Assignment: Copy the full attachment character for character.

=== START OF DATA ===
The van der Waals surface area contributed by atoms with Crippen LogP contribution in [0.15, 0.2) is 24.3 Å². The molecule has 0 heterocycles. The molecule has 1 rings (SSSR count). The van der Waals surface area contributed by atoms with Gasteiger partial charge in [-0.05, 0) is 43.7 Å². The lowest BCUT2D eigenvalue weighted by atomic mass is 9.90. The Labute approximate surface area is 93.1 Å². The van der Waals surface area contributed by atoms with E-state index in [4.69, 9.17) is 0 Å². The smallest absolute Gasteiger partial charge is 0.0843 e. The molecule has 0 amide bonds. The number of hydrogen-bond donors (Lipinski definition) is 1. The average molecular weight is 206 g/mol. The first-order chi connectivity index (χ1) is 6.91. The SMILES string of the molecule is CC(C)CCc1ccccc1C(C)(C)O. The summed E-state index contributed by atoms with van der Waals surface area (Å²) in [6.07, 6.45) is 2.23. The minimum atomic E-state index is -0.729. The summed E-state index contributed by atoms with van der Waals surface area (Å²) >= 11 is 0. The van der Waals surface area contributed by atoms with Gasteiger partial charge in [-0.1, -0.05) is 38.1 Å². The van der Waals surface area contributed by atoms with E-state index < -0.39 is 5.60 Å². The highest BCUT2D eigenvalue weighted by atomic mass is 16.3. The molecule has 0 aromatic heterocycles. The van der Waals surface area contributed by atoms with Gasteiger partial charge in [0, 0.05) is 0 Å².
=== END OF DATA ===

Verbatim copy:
The van der Waals surface area contributed by atoms with Crippen LogP contribution in [0.15, 0.2) is 24.3 Å². The molecule has 0 heterocycles. The molecule has 1 rings (SSSR count). The van der Waals surface area contributed by atoms with Gasteiger partial charge in [-0.05, 0) is 43.7 Å². The lowest BCUT2D eigenvalue weighted by atomic mass is 9.90. The Labute approximate surface area is 93.1 Å². The van der Waals surface area contributed by atoms with E-state index in [4.69, 9.17) is 0 Å². The smallest absolute Gasteiger partial charge is 0.0843 e. The molecule has 0 amide bonds. The number of hydrogen-bond donors (Lipinski definition) is 1. The average molecular weight is 206 g/mol. The first-order chi connectivity index (χ1) is 6.91. The SMILES string of the molecule is CC(C)CCc1ccccc1C(C)(C)O. The summed E-state index contributed by atoms with van der Waals surface area (Å²) in [6.07, 6.45) is 2.23. The minimum atomic E-state index is -0.729. The summed E-state index contributed by atoms with van der Waals surface area (Å²) >= 11 is 0. The van der Waals surface area contributed by atoms with Gasteiger partial charge in [-0.1, -0.05) is 38.1 Å². The van der Waals surface area contributed by atoms with E-state index < -0.39 is 5.60 Å². The highest BCUT2D eigenvalue weighted by atomic mass is 16.3. The molecule has 0 aromatic heterocycles. The van der Waals surface area contributed by atoms with Gasteiger partial charge in [0, 0.05) is 0 Å².